Q: When my iPhone connects to my car via Bluetooth, iTunes will play two songs, then skip through about 25 songs. It will then play two more songs, then skip ahead again. What’s wrong?
Kathy Magrew, Maple Grove
A: Your Bluetooth-equipped car is automatically “pairing” with your iPhone’s Bluetooth wireless signal each time you travel. But then the Bluetooth connection is being interrupted, which causes the music to pause or skip ahead. Some potential fixes:
• Restart your phone. This clears its memory, giving the Bluetooth connection a fresh start.
• Turn off the car-phone connection and let a new Bluetooth pairing occur. (Turn off the connection by going to settings and choosing Bluetooth. Tap the “info button” next to the device representing your car, then tap “forget this device.” (You will be asked to confirm your choice.)
• Turn off your phone’s Siri digital assistant. When Siri is activated, it interrupts your iPhone’s music. (To turn off Siri, see tinyurl.com/sqce2yr).
• Disable the “raise to wake” feature that activates the iPhone’s screen when you pick up or bump the phone. (Go to settings and choose “display & brightness,” then toggle off “raise to wake.”)
• Try deleting songs in iTunes that are the next up to play when the music pauses or skips. Those songs may contain corrupted data that triggers the Bluetooth interruption. You can restore those songs to the phone later.
Q: I’m having compatibility issues with my Toshiba laptop that uses Windows 10. I recently bought a new Western Digital external hard drive, but one day the PC couldn’t connect to it. (It didn’t show up in Windows 10 “File Explorer” program.) Another day, the same thing happened to my Sony Bluetooth external speaker. In both cases, I temporarily solved the problem by using the PC’s “system restore” to return Windows 10 to its settings on an earlier date. What’s wrong?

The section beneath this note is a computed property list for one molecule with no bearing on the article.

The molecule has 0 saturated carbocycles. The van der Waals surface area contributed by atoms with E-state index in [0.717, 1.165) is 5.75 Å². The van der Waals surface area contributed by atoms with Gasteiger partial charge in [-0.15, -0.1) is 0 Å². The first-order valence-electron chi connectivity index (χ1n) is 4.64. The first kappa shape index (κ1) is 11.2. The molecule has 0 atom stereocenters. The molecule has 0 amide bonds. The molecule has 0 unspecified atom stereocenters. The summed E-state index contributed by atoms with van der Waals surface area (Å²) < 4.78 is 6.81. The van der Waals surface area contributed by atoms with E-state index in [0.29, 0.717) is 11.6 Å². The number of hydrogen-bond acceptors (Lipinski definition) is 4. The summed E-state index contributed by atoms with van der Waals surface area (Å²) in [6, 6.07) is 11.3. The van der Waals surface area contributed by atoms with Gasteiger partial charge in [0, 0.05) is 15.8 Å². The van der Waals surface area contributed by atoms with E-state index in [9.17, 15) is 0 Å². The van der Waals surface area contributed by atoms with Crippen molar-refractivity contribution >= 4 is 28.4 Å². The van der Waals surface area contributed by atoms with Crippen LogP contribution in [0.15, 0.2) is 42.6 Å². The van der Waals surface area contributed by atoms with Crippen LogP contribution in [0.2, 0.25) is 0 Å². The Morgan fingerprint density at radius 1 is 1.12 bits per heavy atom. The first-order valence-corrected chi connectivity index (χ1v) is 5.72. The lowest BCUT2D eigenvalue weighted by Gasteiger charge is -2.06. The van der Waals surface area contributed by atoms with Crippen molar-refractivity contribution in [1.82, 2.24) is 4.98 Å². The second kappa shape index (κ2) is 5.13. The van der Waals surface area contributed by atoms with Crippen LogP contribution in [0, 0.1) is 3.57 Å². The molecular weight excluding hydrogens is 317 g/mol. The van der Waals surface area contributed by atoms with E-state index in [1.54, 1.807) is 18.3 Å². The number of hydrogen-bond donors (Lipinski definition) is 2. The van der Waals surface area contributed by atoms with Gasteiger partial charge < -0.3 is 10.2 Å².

Donald King, Lake Wales, Fla.
A: The other devices use software that isn’t compatible with the latest Windows 10 update. As a result, rolling back the update with system restore makes them work again. You can permanently fix the problem by updating some software drivers (that help the PC connect to devices) and firmware (that tells devices what to do.)
Try downloading new software drivers and firmware from the Western Digital (tinyurl.com/v3gvv4q) and Toshiba (tinyurl.com/rtqscwk) websites. At the Toshiba website, be sure to look for any new software drivers for your PC’s “USB 3.0 controller,” which runs the ports of external hard drives.
If that doesn’t work, try using a different USB cable for the external hard drive.
Also try turning off “USB selective suspend,” a laptop setting designed to save battery power by turning off ports that don’t appear to be in use. The setting might also turn off a USB port being used by an idle external hard drive. (Go to tinyurl.com/vzjjpty and scroll to “Disable USB selective suspend setting.”)
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